Publish Better Writing Using a Journal

Published on Jul 26, 2020

All writers need a safe and private place to unload mentally. Ignore writing structure. No audience allowed.

Why? Eventually you may end up publishing something hard to read or difficult to comprehend.

You end up sharing a crazy idea or unfinished thought. This might compel some readers to comment and begin unwanted, lively discussions. You end up being surprised because you know what you wrote wasn’t your intention.

Or your readers pay attention to the wrong things. For example, not your content but the bad writing structure. Or they may think “where are they going with that idea” or “what does that have to do with this topic”. They may stop reading halfway through. You lose your audience.

Do this more than a few times and you may lose your audience permanently.

Groaning at the idea of keeping a private journal? Usually people avoid it because they are, even unconsciously, attempting to put some structure around it. It feels awkward to write your feelings. Yet, you are a writer, so you feel obligated to write well. At least get the spelling correct! Nope. You, instead, need to remember that your private journal will always look like some deranged mad-man/woman was writing in it. This means you are doing splendidly with your private journal habit! It’s the one place you ignore all the writing rules and write your streams of thought, no matter how crazy or emotional they sound.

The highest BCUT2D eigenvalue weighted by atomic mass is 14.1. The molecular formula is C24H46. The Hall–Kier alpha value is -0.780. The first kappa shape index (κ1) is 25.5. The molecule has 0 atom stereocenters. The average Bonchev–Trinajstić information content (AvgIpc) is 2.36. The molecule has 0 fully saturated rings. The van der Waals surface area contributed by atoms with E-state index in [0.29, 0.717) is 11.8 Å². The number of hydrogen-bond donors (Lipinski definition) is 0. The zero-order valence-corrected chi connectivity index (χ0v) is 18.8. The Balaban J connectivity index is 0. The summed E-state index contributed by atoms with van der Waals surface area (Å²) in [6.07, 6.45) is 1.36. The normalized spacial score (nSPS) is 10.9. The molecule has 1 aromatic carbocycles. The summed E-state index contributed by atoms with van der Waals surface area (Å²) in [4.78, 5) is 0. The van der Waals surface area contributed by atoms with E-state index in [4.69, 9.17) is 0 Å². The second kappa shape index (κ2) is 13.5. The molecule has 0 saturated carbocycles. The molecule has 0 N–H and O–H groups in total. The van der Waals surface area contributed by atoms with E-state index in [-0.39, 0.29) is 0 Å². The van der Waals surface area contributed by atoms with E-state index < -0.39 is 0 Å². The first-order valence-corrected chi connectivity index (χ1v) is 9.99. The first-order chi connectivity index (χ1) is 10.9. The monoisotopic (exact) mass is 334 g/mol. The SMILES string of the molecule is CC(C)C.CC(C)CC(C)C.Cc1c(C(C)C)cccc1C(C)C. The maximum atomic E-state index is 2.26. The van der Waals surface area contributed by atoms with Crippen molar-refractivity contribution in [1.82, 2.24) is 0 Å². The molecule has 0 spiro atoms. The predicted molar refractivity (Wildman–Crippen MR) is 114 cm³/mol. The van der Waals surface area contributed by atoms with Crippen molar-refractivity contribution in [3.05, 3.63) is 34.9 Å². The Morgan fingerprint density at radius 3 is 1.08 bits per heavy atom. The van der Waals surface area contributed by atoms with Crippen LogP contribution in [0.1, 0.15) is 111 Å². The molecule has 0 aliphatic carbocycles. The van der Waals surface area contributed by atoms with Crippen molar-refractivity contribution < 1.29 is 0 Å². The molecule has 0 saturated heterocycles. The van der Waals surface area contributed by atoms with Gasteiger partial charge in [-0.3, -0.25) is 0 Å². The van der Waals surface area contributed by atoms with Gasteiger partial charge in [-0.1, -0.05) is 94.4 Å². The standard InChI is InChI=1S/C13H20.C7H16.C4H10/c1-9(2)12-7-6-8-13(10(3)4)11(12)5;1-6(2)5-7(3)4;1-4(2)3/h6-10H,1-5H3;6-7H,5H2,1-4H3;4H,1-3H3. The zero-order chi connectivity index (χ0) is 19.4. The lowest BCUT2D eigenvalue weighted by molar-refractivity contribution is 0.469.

Remember to keep some security on wherever you are writing your journal. No matter how much you trust everyone in your life. This is best for everyone. It’s the same as reading your mind should they read your journal. Mind reading isn’t fair, right? Well, the same thing applies to your private journal. No one should ever see what you write.

Carry on and spill your guts to that journal!